Utility man: Bianco finds niché as Tigers’ jack-of-all-trades

Scooter Hobbs

There’s a lot of college baseball left to be played.

But the game can go ahead and shut down the social media wars right now.

The Bianco family, its allegiances torn between LSU and Ole Miss, has done it to perfection.

The rest can all log off and go home, lol.

It started when Drew Bianco, LSU’s Swiss army knife, played a big role in the Tigers’ surprise win over Oregon late Monday night to propel them to the NCAA super regional round at Tennessee.

His dad, Mike, a former Tiger now the longtime head coach at Ole Miss, was able to watch after his Rebels secured their own spot in the Arizona super regional earlier that afternoon.

So after LSU won, the dad, of course, tweeted out his son:

“I will be busy in Tucson but mom will see you in Knoxville. #ProudDad.”

To which Drew tweeted back:

“It’s OK … I’ll see you in Omaha Dad!!!”

After getting back to Baton Rouge, Drew explained, “That would be a good family vacation, no doubt.”

That may also be the suddenly rejuvenated Tigers getting a little ahead of themselves. But after what happened in Eugene, who knows?

Whatever transpires, there’s a good chance Bianco will be in the middle of it, as he was Monday night, with a two-run homer and another run he produced by circling the bases after a single without benefit of a teammate putting another ball in play. Simple — stolen base, wild pitch, wild pitch.

“That’s typical Drew,” Mainieri said. “He always seems to be in the middle of action. And don’t forget the diving catch he made to save a run.”

His value to the Tigers belies his numbers — with perhaps the stereotypical “coach’s son” approach.

Head coach Paul Mainieri can’t keep him out of the lineup — even though, since he couldn’t promise him a starting spot, it was the head coach’s suggestion that made Drew take a sniff at the NCAA transfer portal in the offseason.

Ole Miss wasn’t an option — his mom and dad decided long ago that they didn’t want son playing for dad.

In the end, he decided against leaving for anywhere and returned to LSU, not knowing where he’d play.

“I can play all eight if I have to,” Drew said. “That’s why I’ve gotten a lot of chances. I take a lot of pride in it.”

That’s part of what makes him so valuable, and maybe not surprisingly in this baseball age of travel-ball specialization, he was also a high school fullback and a pretty good basketball player.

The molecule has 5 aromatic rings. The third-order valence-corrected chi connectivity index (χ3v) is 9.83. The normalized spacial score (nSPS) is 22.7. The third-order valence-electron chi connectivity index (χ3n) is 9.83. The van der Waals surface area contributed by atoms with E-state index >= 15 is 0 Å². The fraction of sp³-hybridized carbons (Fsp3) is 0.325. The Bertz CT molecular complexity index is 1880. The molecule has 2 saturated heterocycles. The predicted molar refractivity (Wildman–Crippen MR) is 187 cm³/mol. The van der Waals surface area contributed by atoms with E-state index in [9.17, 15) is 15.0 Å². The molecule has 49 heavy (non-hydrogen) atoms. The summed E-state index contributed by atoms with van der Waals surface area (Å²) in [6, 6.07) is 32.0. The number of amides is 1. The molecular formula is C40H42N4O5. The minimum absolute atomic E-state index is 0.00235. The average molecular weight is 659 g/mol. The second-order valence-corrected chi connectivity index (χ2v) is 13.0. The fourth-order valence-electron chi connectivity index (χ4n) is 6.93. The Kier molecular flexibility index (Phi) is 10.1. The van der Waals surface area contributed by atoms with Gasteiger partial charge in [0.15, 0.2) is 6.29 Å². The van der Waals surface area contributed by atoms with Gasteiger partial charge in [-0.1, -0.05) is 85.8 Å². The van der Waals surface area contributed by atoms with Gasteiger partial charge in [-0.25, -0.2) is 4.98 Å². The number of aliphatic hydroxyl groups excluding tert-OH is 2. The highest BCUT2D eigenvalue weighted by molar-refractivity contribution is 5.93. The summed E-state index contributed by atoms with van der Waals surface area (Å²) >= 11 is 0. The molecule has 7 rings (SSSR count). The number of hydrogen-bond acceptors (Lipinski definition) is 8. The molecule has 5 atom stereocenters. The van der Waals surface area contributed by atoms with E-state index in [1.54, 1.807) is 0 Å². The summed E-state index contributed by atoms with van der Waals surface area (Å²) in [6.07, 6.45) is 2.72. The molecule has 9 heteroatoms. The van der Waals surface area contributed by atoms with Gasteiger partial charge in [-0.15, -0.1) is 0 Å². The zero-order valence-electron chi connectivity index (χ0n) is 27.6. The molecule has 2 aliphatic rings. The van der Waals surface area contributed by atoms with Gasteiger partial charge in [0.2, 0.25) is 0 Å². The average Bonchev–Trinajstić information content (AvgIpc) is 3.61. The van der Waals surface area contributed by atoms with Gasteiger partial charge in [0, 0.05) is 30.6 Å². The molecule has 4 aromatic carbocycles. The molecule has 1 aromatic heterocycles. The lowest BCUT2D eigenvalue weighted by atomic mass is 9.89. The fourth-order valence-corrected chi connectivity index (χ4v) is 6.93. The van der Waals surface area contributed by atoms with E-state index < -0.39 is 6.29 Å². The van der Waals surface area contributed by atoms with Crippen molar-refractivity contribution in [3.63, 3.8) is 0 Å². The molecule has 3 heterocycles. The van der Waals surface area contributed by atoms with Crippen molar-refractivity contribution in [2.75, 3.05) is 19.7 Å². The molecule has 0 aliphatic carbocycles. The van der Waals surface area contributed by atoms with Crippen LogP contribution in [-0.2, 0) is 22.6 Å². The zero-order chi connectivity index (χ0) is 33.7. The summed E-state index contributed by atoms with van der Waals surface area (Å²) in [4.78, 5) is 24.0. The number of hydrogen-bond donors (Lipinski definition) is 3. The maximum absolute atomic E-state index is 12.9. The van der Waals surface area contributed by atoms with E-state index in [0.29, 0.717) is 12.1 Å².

LSU’s best lineup is probably with him at second base, but with Giovanni DiGiacomo’s hamstring acting up again, he’s now in center field, and excelling.

Never mind he’d never played the outfield before.

“Right from the start I just thought he got great jumps and angles on the ball,” Mainieri said. “I love him in center field.”

Mainieri also calls Drew the team’s best base runner — not to be confused with base stealer.

“Instincts and tough competitiveness,” Mainieri said in describing Drew. “Finds a way to get the job done. It’s in his DNA, a pretty hardnosed guy.”

The catch?

“If that guy could just hit .280, he’d be considered one of best players in the league,” Mainieri said, “because he does all the other things. But he’s been a .220 hitter, unfortunately (up to .234 after a hot regional). But he still has the ability to hit the ball out of the ballpark (seven dingers), has the ability to hit a tworun double, like he did Saturday (in an elimination game against Central Connecticut State). He just hasn’t been a real consistent hitter over the long haul.”

“But Drew usually gets his money’s worth. He steps up and takes his cuts. I can take that, being aggressive, not being tentative.”

Maybe it was the way he was brought up — if not necessarily the way he was coached at home.

Dad’s day job kept him from seeing a ton of Drew’s games growing up.

“He doesn’t really coach me,” Drew said, adding that Mike, of course, keeps close tabs on LSU box scores. “He’s just a dad. He’s like, if I went 0-fer, he’d text me ‘keep fighting.’

“He doesn’t really coach me, and I’m glad he doesn’t. I get enough coaching here … I don’t want to have him have to call me. He’d probably (tick) me off.”

But he wouldn’t mind that family reunion in Omaha for Father’s Day.k


Drew Bianco considered leaving LSU because he didn’t think there was a place for him. Oddly enough he found his role, playing anywhere head coach Paul Mainieri needed him.

Vasha Hunt / Special to the American Press

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